|Photo by Steven M. Falk, Phila. Inquirer|
Just 10 days ago, on the eve of lung surgery, Happy Craven Fernandez sent an email to friends and colleagues, closing with, “Please do not send flowers or gifts etc. Non-profits in this region can always put dollars and cents to good use.”
Happy, who retired last spring from her post as president of Philadelphia’s Moore College of Art and Design, was like that. Whether running for mayor of Philadelphia (1999), serving on City Council (1991), or teaching at Temple University and launching child advocacy programs, she poured her energy into benefitting her community.
Last summer, while reveling in the freedom, at last, of a rare vacation in New England, she had also spent it strategizing her next step.
With fulltime work behind her, Happy was plotting out her ‘encore career.’ She had decided that she wanted to mentor women engaged in non-profit and public service work so that they could both fulfill themselves and better fulfill the missions of their organizations. But she wanted to do this in the biggest and best way possible. So she brought together 22 of the city’s most prominent women – leaders who, like herself, had long and successful careers in the non-profit world. The group included a law school dean, a TV executive, as well as board members and leaders of some of the city’s most prominent 501(3C)s.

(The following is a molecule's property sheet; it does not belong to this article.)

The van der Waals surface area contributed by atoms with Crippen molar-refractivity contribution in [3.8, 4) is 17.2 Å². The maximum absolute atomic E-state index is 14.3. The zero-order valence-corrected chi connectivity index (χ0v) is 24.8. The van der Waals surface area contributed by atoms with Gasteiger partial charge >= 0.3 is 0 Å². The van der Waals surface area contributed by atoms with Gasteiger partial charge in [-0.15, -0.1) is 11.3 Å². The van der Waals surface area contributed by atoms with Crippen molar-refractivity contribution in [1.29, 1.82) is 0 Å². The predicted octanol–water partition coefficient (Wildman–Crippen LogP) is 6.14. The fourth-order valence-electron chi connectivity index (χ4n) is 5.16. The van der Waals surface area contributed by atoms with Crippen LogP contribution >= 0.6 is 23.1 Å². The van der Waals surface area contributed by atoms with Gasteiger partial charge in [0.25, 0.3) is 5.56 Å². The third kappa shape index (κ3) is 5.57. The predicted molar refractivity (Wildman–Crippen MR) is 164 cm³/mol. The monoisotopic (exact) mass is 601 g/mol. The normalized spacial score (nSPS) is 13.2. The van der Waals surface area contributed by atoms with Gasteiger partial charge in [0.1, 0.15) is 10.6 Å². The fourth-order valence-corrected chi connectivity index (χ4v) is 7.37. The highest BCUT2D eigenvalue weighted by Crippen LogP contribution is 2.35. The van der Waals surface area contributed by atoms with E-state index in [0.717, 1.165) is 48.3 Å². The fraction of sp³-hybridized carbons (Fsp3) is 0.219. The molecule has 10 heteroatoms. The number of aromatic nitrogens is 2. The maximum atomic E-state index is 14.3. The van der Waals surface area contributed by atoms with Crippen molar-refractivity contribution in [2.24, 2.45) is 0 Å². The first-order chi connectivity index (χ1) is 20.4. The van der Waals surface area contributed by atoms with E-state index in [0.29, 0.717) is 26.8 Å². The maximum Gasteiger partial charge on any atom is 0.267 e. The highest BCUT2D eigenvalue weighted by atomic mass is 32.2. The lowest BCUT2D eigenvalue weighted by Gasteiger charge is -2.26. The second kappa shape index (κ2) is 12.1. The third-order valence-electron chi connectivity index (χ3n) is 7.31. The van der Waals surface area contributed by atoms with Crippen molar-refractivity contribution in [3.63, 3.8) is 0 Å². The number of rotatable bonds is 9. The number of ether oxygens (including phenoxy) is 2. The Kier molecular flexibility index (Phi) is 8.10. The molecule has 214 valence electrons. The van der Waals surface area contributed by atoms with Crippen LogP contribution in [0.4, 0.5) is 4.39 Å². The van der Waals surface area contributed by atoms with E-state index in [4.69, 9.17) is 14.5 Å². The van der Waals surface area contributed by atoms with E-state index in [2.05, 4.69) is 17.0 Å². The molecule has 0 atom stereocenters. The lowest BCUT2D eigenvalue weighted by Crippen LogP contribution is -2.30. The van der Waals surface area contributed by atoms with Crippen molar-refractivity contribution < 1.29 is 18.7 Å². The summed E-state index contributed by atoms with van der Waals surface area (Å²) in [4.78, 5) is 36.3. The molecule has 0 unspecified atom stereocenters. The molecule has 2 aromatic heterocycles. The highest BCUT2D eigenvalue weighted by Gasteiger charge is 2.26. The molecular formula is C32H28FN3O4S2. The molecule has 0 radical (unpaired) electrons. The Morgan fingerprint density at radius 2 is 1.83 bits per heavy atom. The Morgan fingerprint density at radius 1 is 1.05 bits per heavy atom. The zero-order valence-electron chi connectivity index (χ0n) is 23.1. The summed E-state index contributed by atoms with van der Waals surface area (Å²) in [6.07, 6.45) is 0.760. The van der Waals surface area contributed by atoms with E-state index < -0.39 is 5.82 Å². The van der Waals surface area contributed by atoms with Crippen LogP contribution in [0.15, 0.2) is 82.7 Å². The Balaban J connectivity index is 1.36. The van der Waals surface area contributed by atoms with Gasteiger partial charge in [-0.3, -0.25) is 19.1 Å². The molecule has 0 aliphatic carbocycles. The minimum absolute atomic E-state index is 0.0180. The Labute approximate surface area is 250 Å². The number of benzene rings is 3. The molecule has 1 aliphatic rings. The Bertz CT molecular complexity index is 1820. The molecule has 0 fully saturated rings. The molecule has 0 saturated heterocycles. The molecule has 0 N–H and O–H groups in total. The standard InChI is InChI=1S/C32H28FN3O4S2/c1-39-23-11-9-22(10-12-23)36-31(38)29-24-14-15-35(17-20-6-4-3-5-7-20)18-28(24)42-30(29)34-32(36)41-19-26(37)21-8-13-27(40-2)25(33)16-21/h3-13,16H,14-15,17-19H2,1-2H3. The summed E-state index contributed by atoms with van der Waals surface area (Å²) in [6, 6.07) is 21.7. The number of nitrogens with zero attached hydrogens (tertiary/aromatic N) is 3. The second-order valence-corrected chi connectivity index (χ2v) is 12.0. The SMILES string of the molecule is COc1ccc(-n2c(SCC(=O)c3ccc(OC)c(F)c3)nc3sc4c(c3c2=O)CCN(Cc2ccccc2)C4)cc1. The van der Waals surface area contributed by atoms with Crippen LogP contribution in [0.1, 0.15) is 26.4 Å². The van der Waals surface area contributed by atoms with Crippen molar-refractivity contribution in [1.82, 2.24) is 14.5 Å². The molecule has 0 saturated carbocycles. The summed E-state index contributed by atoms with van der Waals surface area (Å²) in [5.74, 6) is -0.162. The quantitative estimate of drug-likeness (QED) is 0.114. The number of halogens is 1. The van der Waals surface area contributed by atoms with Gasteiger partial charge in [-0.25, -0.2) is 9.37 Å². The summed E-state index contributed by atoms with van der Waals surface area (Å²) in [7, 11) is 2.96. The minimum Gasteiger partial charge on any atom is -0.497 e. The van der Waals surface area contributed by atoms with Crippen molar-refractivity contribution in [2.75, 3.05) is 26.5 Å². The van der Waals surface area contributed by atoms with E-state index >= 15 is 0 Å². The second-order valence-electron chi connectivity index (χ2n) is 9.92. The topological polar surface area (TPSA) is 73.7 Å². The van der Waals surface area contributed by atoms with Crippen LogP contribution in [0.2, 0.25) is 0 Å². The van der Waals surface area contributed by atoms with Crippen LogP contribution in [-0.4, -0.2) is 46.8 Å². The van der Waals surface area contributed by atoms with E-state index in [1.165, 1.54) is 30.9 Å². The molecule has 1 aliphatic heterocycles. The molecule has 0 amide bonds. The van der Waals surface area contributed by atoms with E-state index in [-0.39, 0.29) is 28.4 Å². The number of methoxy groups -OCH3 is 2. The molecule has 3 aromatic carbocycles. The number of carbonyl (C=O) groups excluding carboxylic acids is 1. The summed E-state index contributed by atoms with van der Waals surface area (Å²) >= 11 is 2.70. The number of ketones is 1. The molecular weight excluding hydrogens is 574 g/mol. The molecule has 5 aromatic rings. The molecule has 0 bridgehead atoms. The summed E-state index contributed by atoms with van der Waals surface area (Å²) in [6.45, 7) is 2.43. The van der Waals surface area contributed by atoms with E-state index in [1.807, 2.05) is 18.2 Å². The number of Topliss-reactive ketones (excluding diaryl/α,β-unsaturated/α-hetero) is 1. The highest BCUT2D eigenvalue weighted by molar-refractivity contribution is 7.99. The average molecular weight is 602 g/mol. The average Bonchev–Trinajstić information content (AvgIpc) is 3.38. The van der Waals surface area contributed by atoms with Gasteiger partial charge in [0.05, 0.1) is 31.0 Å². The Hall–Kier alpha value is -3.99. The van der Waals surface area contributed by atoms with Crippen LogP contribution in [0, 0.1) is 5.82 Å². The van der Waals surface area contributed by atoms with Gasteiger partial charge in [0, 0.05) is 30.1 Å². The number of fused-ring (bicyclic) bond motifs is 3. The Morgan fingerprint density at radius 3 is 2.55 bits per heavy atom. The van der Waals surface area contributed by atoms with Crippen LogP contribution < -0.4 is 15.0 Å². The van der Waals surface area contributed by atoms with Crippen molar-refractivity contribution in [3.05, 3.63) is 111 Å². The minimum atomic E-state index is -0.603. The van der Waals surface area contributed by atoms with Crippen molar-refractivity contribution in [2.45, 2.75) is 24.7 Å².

And, lucky for me, because of my focus on “unretiring,” she swept me into her fold.
I felt fortunate to be able to watch the process as these talented, influential women debated the best use to which their expertise and energy could be put. Should they focus on younger women just launching careers? Or people in mid-career reaching for leadership positions? Maybe their mission should be nurturing non-profit boards, some of which struggle to be effective and some of which are simply dysfunctional. Or should the group focus on advocacy – looking to foster change in organizations in which women are under-represented?
After several meetings (the last, with Happy at the helm, was just two days before her surgery), the group was beginning to coalesce, to harness their skills to a higher purpose.
With Happy’s leadership, they were (to quote Marc Freedman, the guru of the Encore Career movement) blending “clear-eyed pragmatism and the determination to make a better world, the idealism of a generation tempered by years of experience at making things work.”
Will this continue without Happy, who died today following a massive stroke three days after her surgery? What’s the most effective way to harness the collective power of women with non-profit expertise? And to what end?
Send along your ideas and I’ll share them with the group Happy launched. Perhaps this will be yet another legacy she would be proud of.